Saturday, December 1, 2012



Can you help me define discipline? What is the literal meaning? What does it actually mean to you?

Discipline will be the foundation of your successes in life. Dedicating yourself to a job, relationship, or idea allows you to engage that thing or person with the best of your abilities. Discipline provides you with the greatest chance for success. Often, the most successful people, the ones we idolize, are the most disciplined. If I asked you who the greatest investor of all time is, chances are you'd respond with Warren Buffett. If I asked who the best basketball player is, you might tell me LeBron James. Two completely different individuals, yet very successful in their ways. Both have shown extreme levels of discipline - making sound decisions or practicing non-stop.

Why should your financial endeavors be any different? Why should you not institute discipline into your personal finance life? Trick questions. They shouldn't and you definitely should (There's a reason that many lottery winners end up broke! They have no discipline! But that's for another post). If you expect to learn discipline as your financial situation improves or you begin making more money, it'll be too late. Discipline forms habits. Habits are what help you make wise choices and are what keep you on track for your goals. Speaking of goals, have you defined any personal finance goals for yourself yet? Have you begun tracking your spending and saving? I know some of you have. But I guarantee others haven't. If you haven't, why not? 

Taking the first step is always the most challenging. It can be frightening and you might not know exactly what you're doing. BUT FEAR NOT! You will get there. Everyone can. Not to mention, your bank account will thank you later.    

Please bear with me. It is critical that you lay a foundation for yourself. I'm hoping to write something else this weekend, maybe talking about the "fiscal cliff" and what it means for you as it's a big news issue (and could have a noticeable impact on your paycheck!). Also, if you know anyone else who you think would enjoy this blog or needs the information, please pass it along. There's nothing better than free information!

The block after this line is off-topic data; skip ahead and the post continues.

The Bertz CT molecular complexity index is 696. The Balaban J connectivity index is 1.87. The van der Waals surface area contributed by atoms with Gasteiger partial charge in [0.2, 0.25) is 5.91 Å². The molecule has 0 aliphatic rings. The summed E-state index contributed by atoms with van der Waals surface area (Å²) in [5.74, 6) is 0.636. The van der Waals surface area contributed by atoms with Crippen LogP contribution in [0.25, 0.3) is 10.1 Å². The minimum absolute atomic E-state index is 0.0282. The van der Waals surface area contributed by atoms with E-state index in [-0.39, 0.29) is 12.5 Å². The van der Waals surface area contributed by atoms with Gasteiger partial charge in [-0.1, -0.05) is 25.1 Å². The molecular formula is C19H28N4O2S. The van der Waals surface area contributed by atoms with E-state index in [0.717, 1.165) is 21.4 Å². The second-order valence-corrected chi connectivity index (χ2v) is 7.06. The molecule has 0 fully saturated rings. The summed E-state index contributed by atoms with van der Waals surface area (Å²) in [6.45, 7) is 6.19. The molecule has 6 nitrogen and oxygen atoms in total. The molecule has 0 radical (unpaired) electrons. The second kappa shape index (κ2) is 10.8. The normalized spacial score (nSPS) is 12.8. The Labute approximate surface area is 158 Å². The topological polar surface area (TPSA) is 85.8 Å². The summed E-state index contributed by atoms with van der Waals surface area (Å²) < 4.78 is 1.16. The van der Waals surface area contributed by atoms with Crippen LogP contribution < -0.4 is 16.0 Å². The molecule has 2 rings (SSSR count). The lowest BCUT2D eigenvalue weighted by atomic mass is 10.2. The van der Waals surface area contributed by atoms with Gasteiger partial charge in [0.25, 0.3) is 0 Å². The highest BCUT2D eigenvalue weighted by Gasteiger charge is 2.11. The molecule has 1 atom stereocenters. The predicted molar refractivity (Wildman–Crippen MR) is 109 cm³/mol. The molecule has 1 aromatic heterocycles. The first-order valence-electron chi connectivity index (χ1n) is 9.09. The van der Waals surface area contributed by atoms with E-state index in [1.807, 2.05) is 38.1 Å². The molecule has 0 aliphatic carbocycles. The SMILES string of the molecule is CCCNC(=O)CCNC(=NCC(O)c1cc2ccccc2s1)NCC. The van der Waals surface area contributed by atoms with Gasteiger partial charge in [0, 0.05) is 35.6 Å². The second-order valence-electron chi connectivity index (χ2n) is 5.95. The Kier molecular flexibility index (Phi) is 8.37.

For now, I'm going to leave you with a few quotes from the book I'm reading. I hope you find some encouragement in these words!

"The message delivered with unrelenting enthusiasm by our culture is, 'You can be happy without discipline. Do whatever you feel like doing and you will be happy!'"

"There are four major aspects of the human person - physical, emotional, intellectual, and spiritual. When we eat well, exercise often, and sleep regularly, we feel more fully alive physically. When we love, when we give priority to the significant relationships of our lives, when we give of ourselves to help others in their journey, we feel more fully alive emotionally. When we study, we feel more fully alive intellectually. When we come before God in prayer, openly and honestly, we experience life more fully spiritually. All of these life-giving endeavors require discipline. When are we the most fully alive? When we embrace a life of discipline. The human person thrives on discipline"
Rediscovering Catholicism by Matthew Kelly


  1. Now that my financial life has become settled and somewhat predictable I have begun using financial tools (Mint, WF Spending Reports, and my own excel spreadsheet) in an attempt to finance my life appropriately. The current question I am wrestling with is should I pay off my student loans before giving to a 401K because of the rates? How do these rates compare?

  2. Excellent question. Also one that's fairly straight forward. I'm guessing the 'rates' you mean are the interest rate on your loans vs. the potential rate of return on your investments. The historical, long-term rate on investments is 10%, which is usually higher than interest rates on student loans. But there is something about being debt free. That leaves a personal decision between lifestyle and not-guaranteed, potential return.

    BUT, since you are talking about an employer's 401k, that's different. Most employers will match your contribution up to a percentage of your paycheck. This is FREE MONEY that helps you towards retirement and SHOULD NOT be squandered. Only if by you contributing to that 401k your loans would become unmanageable, should you then pay them off and forego the 401k contribution